||Issue No. 294||10 February 2006|
Interview: Court's in Session
Industrial: Whose Choices?
Politics: Peter's Principles
Environment: TINA or Greener?
History: Its Not Just Handshakes and Aprons
International: US Locks out Jose' Bove
Education: No AWA - No Job
Culture: Jesus was a Long-Grass Man
Review: Charlie the Serf
The Locker Room
Belated Merry Whatmas?
The Grinch Who Stole Christmas
I Think Therefore I Scam
A Taxing Answer
Leslie John Turner
Riding Into the Sunset
When the Liberal Party set up a youth wing they quickly became known as the Young Libs. When the Country Party set up a youth wing they changed their name to the National Party.
For most of last century the Country/National Party made itself relevant with policies designed for the century before that.
It was a proud tradition based on the universal belief in a bunyip aristocracy, the Masters and Servants Act and the salacious benefits of animal husbandry.
The party that the Anthony family treated as a personal family heirloom turned established political wisdom, and most other wisdom, on it's head by bringing socialism in our time to the wealthiest sections of what stoically passed itself off as the rural economy.
Founded by Earl Page as a boarding school prank gone wrong, the party really hit its straps under Tenterfield's answer to Joseph Stalin, Black Jack McEwen.
McEwen brought the unlikely policy of socialising losses and privatising profits to the Menzies' government by a unique combination of mulesing and crutching of Liberal members in three-cornered contests in what ephemerally became known as the bush, which was anything west of Doonside.
Of course the party gained some popularity by offering both a brimming pork barrel and a jingoistic nationalism that was useful for rounding up malcontents.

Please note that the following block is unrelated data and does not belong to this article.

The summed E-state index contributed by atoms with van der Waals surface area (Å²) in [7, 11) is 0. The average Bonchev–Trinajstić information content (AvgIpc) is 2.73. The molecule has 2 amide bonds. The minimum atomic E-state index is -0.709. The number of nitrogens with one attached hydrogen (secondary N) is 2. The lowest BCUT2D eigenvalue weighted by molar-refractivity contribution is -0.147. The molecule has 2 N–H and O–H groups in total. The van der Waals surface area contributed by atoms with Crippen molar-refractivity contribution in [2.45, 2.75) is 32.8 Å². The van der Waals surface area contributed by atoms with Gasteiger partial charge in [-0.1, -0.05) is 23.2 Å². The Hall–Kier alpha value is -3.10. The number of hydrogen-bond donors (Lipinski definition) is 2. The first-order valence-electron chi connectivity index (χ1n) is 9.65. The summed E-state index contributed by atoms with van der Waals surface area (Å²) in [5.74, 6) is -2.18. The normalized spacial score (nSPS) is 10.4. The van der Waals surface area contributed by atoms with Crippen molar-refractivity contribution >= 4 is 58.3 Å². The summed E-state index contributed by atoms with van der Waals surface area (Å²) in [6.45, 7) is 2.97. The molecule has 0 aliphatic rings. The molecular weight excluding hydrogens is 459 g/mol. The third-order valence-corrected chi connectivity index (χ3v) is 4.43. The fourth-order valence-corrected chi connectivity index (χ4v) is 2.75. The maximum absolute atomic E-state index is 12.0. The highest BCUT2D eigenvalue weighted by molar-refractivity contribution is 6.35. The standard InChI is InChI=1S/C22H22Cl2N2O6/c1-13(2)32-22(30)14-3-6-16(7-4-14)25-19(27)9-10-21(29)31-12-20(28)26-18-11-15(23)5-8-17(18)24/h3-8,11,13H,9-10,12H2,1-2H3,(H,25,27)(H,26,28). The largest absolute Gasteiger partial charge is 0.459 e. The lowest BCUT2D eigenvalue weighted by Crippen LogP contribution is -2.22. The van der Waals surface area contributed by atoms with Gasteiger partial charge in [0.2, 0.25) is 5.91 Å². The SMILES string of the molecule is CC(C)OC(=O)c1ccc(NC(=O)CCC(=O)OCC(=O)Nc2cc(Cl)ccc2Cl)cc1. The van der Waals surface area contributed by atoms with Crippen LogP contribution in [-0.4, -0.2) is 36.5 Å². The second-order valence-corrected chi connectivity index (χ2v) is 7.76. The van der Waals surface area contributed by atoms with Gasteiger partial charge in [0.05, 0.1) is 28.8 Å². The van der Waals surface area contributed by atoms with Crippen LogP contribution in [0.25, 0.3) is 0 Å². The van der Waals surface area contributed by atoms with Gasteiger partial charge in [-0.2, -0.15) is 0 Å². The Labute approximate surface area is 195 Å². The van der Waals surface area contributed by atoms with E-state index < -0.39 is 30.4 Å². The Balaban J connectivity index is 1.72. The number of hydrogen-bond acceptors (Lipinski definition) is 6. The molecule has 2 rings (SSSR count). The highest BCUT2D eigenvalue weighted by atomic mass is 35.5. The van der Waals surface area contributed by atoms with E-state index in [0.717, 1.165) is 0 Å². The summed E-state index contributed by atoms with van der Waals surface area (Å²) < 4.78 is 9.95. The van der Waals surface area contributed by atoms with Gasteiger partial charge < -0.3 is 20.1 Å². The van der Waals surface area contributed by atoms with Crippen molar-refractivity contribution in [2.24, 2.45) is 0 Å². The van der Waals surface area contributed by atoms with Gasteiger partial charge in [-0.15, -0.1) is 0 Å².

The party reached its zenith under the subtle genius of Joh Bjielke Petersen, who was just about to appoint his horse to the Senate when things started to go horribly wrong.
The first hurdle was the fact that there was no possibility of recreating the Queensland gerrymander, and the fact that 90% of the population south of the Tweed couldn't stop laughing when Joh launched his eponymously named Joh for PM campaign.
That was when the rot set in.
Amazingly the now re-badged Nationals thought Ian Sinclair would be their saviour, which made sense if you wanted a party that offered creative accounting as a selling point for its ideology.
Tim Fischer tried to steady the ship, but even a gawky trainspotter from the Riverina couldn't give the party credibility.
By the time the party turned to John Anderson it appeared that they were trying to sleep their way to power, but luckily that one-time Tool Of the Week has gone to Queensland drovin', and we don't know where he are.
With the brains trust settling on Mark Vaile as the leader it came as no surprise that Julian McGauran, the master of the one-fingered salute, decided to show his commitment to Rural Victoria by joining the party of Peter Costello.
With half the state on fire at the time he could have helped fight bushfires, but that has never been the McGauran way.
Still, the party that gave us the expression "as mad as a Katter" does have Warren Truss, which must be some consolation for someone, somewhere, but we can't think of any.
Our collective tools of the week have vowed to come out fighting, which is a bit like getting threatened by a cranky chook, they are already well on their way to being the feather duster.
And why? Because they never really have looked after people in the bush, just people with money, and the people with money have all moved to the city so their phones work, they can afford petrol and their kids can go to a halfway decent school and there's a hospital handy if they get gored by a vicious forex trader in Hunter Street.
Like banks, shops, schools, services, phones, roads and jobs, it's the end of the line for the Nationals in the bush.
The only humane thing to do would be to take them around by the back of the woodpile and put the poor bastards out of their misery.
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